1Anthropology, Wagner College, 2Caribbean Primate Research Center, University of Puerto Rico
Saturday 2:15-2:30, 200ABC
In March of 2010, a free-ranging colony of rhesus macaques, Macaca mulatta, located on the island of Cayo Santiago, Puerto Rico, experienced an outbreak of shigellosis. The subsequent epizootic lasted approximately 49 days. There were a total of 105 reported cases and a total of 52 animals of 1058 died. It was evident that some groups were more adversely affected than others. Therefore, we proposed to examine the available data for any factors that may have caused greater vulnerability to the disease. We analyzed the relationships between those affected (including if they had symptoms, were treated, or died) and factors such as sex, age, group membership, and rank. According to the univariate analyses, sex was not a significant factor in whether or not monkeys were affected by the outbreak. However, age, group membership, and rank were all found to be significant at p=.05. Logistic regression modeling procedures will allow us to further evaluate which of these several factors most significantly increased the odds of both morbidity and mortality. This research will provide crucial direction in identifying where initial attention should be given at the onset of future such outbreaks. It also suggests that while rank has been shown to be significant in predicting rates of infection among other old world monkey troops, exactly how it does so may vary greatly by disease type and transmission pathways.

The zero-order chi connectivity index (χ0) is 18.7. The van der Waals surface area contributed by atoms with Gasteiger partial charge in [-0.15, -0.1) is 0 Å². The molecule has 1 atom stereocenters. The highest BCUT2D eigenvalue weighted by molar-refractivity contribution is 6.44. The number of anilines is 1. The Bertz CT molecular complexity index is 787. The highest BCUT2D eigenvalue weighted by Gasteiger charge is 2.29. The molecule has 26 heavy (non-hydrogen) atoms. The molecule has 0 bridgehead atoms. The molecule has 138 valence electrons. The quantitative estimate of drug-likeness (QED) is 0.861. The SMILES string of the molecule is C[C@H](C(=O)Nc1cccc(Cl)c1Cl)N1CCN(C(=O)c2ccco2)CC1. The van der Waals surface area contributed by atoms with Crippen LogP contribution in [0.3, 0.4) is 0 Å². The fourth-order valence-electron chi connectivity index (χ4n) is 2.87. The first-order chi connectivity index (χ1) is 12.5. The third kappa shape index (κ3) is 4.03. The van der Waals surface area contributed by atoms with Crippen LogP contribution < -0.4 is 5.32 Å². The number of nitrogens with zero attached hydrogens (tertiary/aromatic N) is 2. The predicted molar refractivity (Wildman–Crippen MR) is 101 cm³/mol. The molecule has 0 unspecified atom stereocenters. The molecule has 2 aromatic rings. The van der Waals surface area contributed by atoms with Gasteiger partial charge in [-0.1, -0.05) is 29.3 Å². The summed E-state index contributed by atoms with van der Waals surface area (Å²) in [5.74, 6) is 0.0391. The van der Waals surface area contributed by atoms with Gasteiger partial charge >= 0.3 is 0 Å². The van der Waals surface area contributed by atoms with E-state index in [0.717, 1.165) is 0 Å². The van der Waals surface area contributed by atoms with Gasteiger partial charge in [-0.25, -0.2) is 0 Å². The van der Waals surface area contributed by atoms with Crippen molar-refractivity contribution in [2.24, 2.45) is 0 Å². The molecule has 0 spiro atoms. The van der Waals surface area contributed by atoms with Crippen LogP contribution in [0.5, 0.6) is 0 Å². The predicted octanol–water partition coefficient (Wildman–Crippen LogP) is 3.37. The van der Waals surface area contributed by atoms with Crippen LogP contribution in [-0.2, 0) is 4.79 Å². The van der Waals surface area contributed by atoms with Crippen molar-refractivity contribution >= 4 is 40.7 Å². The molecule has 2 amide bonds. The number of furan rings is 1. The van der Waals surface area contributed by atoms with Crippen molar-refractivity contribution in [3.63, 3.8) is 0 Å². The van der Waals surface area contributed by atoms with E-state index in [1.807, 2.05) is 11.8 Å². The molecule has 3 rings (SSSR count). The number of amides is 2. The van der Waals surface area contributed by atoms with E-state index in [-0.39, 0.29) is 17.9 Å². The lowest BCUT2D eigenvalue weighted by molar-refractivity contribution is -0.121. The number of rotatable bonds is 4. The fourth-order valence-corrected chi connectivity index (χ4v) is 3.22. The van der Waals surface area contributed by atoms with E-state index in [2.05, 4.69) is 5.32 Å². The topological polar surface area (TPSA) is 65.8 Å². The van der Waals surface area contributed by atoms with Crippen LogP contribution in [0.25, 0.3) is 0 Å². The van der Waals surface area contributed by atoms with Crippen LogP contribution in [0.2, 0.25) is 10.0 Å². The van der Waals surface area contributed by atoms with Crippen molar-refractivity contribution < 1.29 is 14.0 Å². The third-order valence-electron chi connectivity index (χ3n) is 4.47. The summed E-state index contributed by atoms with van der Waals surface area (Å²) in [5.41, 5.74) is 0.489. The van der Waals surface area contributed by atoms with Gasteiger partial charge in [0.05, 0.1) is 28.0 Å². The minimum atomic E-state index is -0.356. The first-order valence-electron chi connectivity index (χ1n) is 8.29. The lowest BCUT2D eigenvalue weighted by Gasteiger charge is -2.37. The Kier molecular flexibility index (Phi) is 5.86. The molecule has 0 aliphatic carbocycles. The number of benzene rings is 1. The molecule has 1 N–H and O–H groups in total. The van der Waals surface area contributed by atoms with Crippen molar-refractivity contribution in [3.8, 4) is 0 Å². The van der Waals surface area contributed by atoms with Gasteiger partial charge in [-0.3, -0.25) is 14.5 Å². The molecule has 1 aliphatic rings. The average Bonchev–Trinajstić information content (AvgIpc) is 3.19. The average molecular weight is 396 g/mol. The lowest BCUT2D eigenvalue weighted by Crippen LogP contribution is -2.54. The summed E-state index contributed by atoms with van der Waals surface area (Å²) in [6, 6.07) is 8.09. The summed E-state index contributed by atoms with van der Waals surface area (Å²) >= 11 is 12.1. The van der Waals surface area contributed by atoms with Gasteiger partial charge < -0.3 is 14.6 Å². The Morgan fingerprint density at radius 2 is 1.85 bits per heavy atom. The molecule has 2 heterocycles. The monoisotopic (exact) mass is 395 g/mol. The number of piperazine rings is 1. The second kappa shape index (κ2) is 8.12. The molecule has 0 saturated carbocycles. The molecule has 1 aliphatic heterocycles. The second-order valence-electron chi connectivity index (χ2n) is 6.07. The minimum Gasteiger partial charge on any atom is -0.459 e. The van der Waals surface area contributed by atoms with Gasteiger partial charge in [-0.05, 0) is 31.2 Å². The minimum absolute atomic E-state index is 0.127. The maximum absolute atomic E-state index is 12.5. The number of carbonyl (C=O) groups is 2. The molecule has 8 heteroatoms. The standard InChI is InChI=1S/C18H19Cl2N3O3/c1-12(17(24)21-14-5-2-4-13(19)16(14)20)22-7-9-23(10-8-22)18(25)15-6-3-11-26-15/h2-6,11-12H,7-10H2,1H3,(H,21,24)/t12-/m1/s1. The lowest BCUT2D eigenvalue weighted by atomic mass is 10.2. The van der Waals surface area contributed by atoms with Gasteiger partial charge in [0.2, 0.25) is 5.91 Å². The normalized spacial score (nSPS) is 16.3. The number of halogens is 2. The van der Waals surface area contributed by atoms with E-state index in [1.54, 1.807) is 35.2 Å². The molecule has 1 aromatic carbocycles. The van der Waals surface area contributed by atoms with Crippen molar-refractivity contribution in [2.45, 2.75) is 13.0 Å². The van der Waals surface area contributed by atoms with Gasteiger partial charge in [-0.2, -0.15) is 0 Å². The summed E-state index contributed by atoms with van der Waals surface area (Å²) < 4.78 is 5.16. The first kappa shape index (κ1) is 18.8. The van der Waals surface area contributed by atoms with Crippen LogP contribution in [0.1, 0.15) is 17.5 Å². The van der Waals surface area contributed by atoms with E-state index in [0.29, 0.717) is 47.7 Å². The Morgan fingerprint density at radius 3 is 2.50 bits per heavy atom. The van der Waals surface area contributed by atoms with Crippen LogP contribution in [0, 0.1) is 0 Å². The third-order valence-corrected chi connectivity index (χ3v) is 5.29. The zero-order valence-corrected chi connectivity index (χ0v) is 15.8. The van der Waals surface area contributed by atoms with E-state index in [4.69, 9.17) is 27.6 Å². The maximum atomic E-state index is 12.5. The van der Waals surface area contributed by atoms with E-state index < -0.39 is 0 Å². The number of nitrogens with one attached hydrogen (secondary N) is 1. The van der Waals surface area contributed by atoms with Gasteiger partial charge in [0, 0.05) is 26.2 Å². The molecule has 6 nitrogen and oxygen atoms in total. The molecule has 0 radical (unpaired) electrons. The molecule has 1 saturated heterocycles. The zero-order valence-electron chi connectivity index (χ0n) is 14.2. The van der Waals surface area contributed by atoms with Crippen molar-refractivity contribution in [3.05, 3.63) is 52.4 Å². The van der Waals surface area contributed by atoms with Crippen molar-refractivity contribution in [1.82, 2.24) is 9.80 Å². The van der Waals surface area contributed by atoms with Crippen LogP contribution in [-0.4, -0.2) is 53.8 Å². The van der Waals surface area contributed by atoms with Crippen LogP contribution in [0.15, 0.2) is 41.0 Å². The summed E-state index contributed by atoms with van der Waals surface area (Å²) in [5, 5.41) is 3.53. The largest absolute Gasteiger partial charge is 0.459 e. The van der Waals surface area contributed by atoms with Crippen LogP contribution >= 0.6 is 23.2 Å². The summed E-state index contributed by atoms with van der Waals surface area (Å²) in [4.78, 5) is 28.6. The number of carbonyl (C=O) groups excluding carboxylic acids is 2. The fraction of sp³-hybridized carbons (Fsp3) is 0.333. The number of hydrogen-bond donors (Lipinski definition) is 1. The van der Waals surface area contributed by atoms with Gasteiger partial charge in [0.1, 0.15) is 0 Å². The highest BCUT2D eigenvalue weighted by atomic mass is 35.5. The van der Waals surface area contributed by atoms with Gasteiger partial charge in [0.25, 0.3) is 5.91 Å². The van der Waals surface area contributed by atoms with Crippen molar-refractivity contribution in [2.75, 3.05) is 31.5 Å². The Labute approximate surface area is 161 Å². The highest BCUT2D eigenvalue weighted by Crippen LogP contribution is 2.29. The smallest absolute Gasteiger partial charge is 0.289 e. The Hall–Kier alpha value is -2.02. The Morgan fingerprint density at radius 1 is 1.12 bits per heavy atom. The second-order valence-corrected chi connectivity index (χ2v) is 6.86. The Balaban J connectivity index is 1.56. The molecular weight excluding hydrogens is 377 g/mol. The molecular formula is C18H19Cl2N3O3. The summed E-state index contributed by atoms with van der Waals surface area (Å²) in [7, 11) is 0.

This project was supported by the National Center for Research Resources and the Office of Research Infrastructure Programs (ORIP) of the National Institutes of Health through Grant Number 8 P40 OD012217-25.